The best blogging schedule for your business

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Blogging is a great way to drive traffic to your website, demonstrate your expertise, and grow a following for your business. It can be a lot of work though, so you may be wondering how often you need to publish new content in order to get results.

There’s a ton of advice out there on this topic, but when it comes to blogging, one-size-fits-all does not apply.

You might read that every time you publish a new blog post, it alerts the search engine robots to visit your site and add the new content to their index. Although it’s true, unless your blog IS your business or you have a whole team of bloggers, posting daily or even several times a week is simply not practical. After all, you have clients to serve and a business to run, and there are only so many hours in the day!

Furthermore, if you blog too frequently, your readers may not have time to read everything you post. Even worse, if they’ve signed up to get your new posts by email, they may decide to unsubscribe if they receive too many messages from you – so much for growing your audience!

And if they’re not reading your latest posts, they’re not sharing them either. Without that “social proof” to validate your authority, your content may not rank very high in the search engines.

So, how often should you blog then?

When I answered this question a few years ago, I suggested that once a week or once every two weeks was ideal for most solo entrepreneurs, but if you’ve been reluctant to start a blog because you couldn’t commit to posting that often, I’ve got great news for you.

Recent research by Content Champion suggests that a solopreneur running their own business only needs to publish one definitive blog post per month, with promotion and backlinks.

In other words, spend the time it would take you to write several short posts to instead write one high-quality, keyword-rich, in-depth, actionable post – what Yoast refers to as cornerstone content – and to promote it like crazy, not just the day or the week that it’s published, but for weeks or even months afterwards.

Think about it! If you’re going to all the trouble to write something, don’t you want its impact to last longer than a few days?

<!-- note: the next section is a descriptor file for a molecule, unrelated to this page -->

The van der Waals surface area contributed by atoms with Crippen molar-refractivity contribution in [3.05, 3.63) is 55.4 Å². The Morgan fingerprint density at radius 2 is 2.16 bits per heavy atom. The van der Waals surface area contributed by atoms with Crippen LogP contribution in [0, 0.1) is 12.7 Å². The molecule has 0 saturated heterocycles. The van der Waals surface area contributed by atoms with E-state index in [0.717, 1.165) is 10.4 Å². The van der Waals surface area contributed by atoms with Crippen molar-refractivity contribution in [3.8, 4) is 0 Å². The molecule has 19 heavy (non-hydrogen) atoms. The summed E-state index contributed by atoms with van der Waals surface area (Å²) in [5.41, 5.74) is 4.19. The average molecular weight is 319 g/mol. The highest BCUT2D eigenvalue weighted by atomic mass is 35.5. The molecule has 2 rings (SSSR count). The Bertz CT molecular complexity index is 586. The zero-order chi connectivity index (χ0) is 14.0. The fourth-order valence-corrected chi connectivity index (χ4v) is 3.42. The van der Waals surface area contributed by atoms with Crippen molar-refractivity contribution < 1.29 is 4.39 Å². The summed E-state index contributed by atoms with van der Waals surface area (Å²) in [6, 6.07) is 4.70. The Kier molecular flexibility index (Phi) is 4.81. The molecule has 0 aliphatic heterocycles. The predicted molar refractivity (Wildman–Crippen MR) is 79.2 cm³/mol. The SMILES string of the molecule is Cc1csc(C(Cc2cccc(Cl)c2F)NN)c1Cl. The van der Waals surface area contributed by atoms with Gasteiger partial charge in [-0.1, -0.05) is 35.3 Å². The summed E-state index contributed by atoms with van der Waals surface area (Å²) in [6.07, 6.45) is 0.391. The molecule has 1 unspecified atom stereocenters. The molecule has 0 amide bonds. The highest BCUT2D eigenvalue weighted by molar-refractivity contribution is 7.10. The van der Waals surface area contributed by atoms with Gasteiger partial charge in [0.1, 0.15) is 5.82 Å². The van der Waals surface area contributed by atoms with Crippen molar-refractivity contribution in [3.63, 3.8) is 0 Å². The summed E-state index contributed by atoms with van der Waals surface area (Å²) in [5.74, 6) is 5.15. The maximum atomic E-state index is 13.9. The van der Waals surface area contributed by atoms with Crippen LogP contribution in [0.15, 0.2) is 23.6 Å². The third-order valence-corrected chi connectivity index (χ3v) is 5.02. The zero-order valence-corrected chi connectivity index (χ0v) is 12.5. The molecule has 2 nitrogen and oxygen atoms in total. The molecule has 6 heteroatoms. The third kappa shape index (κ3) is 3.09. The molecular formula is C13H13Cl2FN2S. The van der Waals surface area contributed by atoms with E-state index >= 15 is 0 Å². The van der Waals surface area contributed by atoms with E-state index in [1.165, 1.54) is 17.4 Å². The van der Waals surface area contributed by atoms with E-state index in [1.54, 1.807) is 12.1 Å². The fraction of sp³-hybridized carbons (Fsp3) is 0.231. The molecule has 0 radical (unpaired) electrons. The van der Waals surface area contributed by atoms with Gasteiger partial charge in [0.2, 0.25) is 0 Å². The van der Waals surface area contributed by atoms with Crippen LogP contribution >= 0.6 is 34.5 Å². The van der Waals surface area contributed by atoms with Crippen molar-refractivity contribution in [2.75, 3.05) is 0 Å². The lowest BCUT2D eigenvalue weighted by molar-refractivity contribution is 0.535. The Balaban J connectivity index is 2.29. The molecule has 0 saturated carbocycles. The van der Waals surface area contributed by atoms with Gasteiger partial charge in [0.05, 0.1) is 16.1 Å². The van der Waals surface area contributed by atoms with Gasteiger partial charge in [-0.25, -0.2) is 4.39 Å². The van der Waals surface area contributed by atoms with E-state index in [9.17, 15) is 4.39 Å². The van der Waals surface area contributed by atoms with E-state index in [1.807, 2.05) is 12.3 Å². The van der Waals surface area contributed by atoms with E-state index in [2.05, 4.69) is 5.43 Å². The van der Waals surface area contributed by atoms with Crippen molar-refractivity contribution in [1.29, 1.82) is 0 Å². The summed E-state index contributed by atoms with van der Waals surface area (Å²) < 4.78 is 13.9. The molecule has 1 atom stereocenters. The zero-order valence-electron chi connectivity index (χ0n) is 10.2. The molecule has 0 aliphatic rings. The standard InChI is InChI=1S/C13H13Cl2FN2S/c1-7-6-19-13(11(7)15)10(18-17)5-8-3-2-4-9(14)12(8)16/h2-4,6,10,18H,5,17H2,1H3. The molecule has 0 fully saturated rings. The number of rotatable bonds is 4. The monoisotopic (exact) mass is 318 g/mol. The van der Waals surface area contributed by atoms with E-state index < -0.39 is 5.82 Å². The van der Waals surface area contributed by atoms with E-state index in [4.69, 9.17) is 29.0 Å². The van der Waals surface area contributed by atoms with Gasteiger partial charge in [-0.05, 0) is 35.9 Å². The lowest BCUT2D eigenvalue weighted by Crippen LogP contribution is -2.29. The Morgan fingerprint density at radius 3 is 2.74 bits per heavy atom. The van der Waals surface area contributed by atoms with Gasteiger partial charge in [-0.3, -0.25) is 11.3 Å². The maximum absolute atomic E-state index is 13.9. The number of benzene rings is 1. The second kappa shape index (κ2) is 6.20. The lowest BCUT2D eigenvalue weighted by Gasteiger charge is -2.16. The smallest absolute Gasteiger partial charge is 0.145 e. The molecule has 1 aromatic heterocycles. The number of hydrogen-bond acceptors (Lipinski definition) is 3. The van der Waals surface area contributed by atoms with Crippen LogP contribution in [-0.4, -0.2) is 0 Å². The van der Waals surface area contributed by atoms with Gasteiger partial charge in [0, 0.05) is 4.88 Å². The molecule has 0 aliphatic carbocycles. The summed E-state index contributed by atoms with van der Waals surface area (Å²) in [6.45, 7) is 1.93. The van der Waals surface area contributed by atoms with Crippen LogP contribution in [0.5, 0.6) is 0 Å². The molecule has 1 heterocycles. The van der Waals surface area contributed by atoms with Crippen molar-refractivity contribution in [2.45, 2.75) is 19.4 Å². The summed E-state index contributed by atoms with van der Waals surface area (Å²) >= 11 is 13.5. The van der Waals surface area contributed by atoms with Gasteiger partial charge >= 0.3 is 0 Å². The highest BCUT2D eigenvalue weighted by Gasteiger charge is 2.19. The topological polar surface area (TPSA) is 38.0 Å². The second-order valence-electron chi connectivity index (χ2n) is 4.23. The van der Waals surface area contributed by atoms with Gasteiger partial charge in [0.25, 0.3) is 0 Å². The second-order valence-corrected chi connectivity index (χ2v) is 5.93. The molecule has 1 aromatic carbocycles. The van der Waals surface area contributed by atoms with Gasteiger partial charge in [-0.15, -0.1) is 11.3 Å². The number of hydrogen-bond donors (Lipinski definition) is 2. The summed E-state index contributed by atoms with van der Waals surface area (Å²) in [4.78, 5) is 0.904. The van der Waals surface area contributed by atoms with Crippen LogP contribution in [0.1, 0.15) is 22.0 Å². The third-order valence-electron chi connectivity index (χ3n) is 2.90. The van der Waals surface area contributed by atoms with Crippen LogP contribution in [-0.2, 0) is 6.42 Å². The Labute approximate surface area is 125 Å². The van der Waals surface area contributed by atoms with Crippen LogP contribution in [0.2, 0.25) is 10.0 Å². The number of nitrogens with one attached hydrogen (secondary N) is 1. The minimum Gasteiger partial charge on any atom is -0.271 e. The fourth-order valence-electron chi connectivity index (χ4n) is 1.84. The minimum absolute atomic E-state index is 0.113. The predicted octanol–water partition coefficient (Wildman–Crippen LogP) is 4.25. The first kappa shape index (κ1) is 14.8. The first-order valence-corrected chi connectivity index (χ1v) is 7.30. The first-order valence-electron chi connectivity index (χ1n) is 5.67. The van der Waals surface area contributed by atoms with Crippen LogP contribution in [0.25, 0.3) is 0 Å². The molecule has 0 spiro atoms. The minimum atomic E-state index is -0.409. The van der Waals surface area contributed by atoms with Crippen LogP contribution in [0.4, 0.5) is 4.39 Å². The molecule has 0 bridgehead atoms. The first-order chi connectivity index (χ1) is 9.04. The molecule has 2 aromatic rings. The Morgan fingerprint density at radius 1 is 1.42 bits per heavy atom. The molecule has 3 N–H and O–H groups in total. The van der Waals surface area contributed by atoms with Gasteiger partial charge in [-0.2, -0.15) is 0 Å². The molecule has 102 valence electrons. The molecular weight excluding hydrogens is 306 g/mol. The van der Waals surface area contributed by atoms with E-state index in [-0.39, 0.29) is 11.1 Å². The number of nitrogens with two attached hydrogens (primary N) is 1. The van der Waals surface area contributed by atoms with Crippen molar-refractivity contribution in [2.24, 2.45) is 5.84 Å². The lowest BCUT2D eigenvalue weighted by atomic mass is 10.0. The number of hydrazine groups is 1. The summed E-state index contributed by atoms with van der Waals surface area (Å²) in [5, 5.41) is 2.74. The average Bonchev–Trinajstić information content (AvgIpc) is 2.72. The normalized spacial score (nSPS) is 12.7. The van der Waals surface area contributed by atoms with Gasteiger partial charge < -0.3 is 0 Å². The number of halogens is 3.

If you’re going to all the trouble to write a blog post, don’t you want its impact to last longer than a few days?Click To Tweet

Take advantage of automation to maximize your time when you can – but be smart about it! I’ve recently clicked on tweets from a couple of high profile bloggers only to find the post they were promoting was completely out-of-date. Maybe they can get away with it, but most of us can’t afford to make such mistakes. If you’re going to use a tool like Hiplay or Recurpost to keep resharing your blog posts on social media, make sure you only include your evergreen posts.

(I’m as guilty as the next person when it comes to ongoing promotion of my content, so please don’t look at me as a prime example! That is something I intend to work on in the coming months.)

If you’re concerned that your audience won’t be willing to read something that takes more than a couple of minutes, don’t hesitate to include some quick tips or other short posts in between your cornerstone content.

Summary

  1. Commit to publishing one piece of “cornerstone content” every month.
  2. Create a plan for promoting your cornerstone content on an ongoing basis.
  3. Post timely announcements, quick tips, or other short posts for the benefit of readers with short attention spans and to keep them coming back to your blog more often.

Please share your thoughts and comments!

How often do you currently blog?

How could you benefit by blogging more frequently – or less frequently?

Photo © konejota / Depositphotos

blogging schedule

Comments

  1. Great post! Took some of the pressure off! I’m trying to get back to blogging on a consistent basis and I think I can handle one piece of cornerstone content a month. Thanks!

  2. I’m trying to revitalize my blog and and am shooting for 1-2 posts a month. Then I focus on keeping my social media posts relevant and recurring using automation.

  3. Well I find this freeing, in a way. I find that some of my posts are more in depth, while others are a briefer tip or thought. I have found your advice helpful in regards to trying to “get more out of” a good post… going back and promoting it more. I think I could do still better, though. I find that my energy and focus shift – my own short attention span! Keep this wonderful advice coming, Janet. I have tried to move to creating longer, more detailed posts than I used to write for sure!

  4. Great advice, Janet. I find that as my blog, revisiting older posts gives the posts more exposure to my newer followers. They haven’t seen the content before so it allows them a peek of older content. And, if I am lucky, they will share the content on their social media sites.

    • Good point! And in addition to new followers, there’s so much information out there that even long time readers may discover posts that they missed, or be glad of a refresher. I can’t tell you how many times I’ve read some good advice and then forgotten about it.

  5. Great advice Janet! I blog once a week, but I am often so busy working with organizing clients that I batch write several blogs at once and slowly release them. It is good to know that creating cornerstone content less frequently is another option. Thanks for the tips about automation, I definitely have evergreen older content that I should share on social media more often.

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